Degassing Kliuchevskoi (Klyuchevskoy) volcano seen from Kliuchi village. Kliuchevskoi volcano erupting. View from north.

Ash cloud seen from Kliuchi settlement

Ash cloud seen from just west of Kliuchi

Visitor Information

Kliuchevskoi volcano belongs to the Klyuchevskaya Group of volcanoes in Kamchatka, which also includes Bezymianny and Tolbachik, notable for explosive and effusive eruptions, respectively. Petropavlovsk city is the entry point for visitors to Kamchatka and is serviced by regular flights from Moscow. The northern group lies about 6 hours drive away from Petropavlovsk. The mainly unpaved roads initially lead west and then northwards through the central Kamchatka Depression. In order to approach the volcano more closely one needs a driver with local knowledge who knows the forest roads leading to the area above the treeline. Further, a 4WD vehicle is essential as the terrain is boggy in summer and frozen and snow-covered in winter. From below the tree-line there are only few spots with a clear view unobstructed by forest. These include the bridge over Kamchatka River to the west of the volcano and fields near Kliuchi town to the north.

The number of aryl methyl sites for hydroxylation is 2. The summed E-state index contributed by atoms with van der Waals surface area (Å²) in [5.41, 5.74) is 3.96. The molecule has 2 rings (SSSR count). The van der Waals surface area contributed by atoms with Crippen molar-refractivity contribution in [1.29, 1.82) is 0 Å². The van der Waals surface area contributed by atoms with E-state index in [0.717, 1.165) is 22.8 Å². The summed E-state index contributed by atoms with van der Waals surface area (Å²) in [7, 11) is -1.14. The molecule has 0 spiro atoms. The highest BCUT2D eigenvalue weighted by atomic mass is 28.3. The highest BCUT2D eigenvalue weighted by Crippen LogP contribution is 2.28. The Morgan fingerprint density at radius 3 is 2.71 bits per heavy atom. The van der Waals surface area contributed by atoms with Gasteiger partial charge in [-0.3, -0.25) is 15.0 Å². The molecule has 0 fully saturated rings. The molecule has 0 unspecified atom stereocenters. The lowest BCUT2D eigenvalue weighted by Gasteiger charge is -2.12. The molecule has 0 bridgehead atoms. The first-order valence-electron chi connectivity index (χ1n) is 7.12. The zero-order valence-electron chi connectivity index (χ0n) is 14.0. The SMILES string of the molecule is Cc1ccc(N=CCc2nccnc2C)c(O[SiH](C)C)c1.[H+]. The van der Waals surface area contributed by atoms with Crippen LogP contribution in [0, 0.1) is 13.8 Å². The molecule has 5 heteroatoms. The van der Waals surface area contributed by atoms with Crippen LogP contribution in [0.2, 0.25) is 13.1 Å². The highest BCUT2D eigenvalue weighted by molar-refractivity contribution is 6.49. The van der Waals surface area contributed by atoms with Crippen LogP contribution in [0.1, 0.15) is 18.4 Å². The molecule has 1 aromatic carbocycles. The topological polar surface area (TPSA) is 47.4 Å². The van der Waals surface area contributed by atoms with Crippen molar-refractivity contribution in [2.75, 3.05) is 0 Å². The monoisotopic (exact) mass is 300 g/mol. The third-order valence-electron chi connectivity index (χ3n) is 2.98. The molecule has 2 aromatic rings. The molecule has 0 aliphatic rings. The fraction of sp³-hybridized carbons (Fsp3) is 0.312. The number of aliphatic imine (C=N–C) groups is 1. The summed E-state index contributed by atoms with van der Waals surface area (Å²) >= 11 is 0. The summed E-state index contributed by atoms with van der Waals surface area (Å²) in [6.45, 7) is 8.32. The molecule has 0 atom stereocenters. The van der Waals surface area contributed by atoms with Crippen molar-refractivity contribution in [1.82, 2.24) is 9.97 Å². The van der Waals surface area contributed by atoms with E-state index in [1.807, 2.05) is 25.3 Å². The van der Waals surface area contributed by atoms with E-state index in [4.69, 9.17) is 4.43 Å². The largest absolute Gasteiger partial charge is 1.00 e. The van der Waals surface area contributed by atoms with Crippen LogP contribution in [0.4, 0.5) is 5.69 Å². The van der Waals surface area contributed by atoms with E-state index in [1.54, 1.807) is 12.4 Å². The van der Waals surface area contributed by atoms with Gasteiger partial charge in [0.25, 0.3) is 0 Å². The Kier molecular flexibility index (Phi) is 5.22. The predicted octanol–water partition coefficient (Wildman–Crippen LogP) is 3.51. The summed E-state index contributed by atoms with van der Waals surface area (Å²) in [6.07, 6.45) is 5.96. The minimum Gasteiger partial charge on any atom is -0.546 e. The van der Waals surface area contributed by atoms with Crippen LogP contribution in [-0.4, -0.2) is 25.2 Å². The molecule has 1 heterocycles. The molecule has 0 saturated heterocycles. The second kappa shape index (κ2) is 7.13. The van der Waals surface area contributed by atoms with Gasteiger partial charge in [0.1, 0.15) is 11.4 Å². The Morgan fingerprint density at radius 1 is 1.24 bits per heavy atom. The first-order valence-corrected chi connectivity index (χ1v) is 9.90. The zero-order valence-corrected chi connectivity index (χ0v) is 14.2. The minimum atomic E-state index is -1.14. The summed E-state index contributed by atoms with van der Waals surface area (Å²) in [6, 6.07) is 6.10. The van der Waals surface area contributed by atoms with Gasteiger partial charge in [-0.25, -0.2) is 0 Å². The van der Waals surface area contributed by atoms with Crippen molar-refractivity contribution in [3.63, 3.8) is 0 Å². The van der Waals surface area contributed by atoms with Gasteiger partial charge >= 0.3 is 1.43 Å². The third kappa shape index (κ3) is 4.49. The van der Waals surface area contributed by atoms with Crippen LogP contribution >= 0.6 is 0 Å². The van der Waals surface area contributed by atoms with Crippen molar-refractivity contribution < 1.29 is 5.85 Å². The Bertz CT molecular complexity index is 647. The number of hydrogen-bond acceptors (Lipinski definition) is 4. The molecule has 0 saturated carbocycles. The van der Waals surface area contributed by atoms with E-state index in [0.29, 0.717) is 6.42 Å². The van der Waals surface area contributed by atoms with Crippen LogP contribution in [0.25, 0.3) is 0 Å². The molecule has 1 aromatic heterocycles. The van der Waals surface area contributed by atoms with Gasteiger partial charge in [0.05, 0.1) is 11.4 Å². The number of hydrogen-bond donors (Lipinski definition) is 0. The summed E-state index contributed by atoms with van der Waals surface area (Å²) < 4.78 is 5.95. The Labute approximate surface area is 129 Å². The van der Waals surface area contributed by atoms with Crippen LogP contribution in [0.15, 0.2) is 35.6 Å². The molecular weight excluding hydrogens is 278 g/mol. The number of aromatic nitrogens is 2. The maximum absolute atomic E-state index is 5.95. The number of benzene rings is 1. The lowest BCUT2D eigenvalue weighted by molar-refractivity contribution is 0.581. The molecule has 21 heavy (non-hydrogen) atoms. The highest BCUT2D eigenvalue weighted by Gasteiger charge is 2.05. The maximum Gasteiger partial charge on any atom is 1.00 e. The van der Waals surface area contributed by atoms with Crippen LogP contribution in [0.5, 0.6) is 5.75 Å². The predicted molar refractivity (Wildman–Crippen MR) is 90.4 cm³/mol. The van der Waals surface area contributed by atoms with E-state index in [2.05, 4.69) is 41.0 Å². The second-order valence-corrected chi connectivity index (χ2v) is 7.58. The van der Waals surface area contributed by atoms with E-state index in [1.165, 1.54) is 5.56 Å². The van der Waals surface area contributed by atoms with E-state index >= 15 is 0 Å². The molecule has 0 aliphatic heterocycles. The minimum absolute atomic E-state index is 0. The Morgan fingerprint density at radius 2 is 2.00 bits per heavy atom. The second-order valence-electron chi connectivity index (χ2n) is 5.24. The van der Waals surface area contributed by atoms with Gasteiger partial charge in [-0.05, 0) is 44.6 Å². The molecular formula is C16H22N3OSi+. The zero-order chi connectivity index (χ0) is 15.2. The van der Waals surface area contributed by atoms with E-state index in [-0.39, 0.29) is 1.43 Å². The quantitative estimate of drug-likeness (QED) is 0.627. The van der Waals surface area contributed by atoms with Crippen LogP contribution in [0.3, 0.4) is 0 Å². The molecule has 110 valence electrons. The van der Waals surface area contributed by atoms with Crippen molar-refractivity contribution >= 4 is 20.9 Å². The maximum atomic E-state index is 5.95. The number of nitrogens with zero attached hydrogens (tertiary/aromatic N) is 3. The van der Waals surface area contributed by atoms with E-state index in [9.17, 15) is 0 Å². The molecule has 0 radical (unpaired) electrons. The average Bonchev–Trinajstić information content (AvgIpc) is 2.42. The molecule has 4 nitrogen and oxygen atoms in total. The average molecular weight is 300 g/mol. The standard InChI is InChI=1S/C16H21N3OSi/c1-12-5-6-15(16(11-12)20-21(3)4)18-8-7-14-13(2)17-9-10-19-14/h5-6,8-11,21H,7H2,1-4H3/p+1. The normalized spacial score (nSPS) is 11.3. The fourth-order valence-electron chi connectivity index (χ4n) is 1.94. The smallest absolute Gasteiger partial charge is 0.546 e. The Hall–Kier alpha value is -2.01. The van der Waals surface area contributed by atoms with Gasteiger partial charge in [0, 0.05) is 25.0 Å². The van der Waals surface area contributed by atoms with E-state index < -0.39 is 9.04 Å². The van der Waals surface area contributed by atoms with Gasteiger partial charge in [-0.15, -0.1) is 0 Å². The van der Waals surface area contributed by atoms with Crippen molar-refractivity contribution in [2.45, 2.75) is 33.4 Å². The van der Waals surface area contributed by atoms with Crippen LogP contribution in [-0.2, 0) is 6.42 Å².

Temperatures can be extremely low (well below freezing already in October) and the weather in the region is extremely unstable so it is important to prepare for any expeditions to the region accordingly. There is no accommodation close to the volcano, but food stores and basic restaurants can be found in Kliuchi and Kosarevsk.

Koryaksky Volcano rising above city of Petropavlovsk, Kamchatka Driving to Kliuchevskoi volcano Bridge over Kamchatka River

Koryaksky Volcano rising above city of Petropavlovsk

Main road northwards

Bridge over Kamchatka River

Mountain hut with eruption of Kliuchevskoi volcano behind Mountain hut, Kamchatka Northern Group of Volcanoes

Mountain hut

Inside mountain hut

Thawing drinking water in mountain hut, Kamchatka Northern Group of Volcanoes Snow blowing into Mountain hut, Kamchatka Northern Group of Volcanoes

Trying to prevent water supplies freezing

Gale force winds blow snow into hut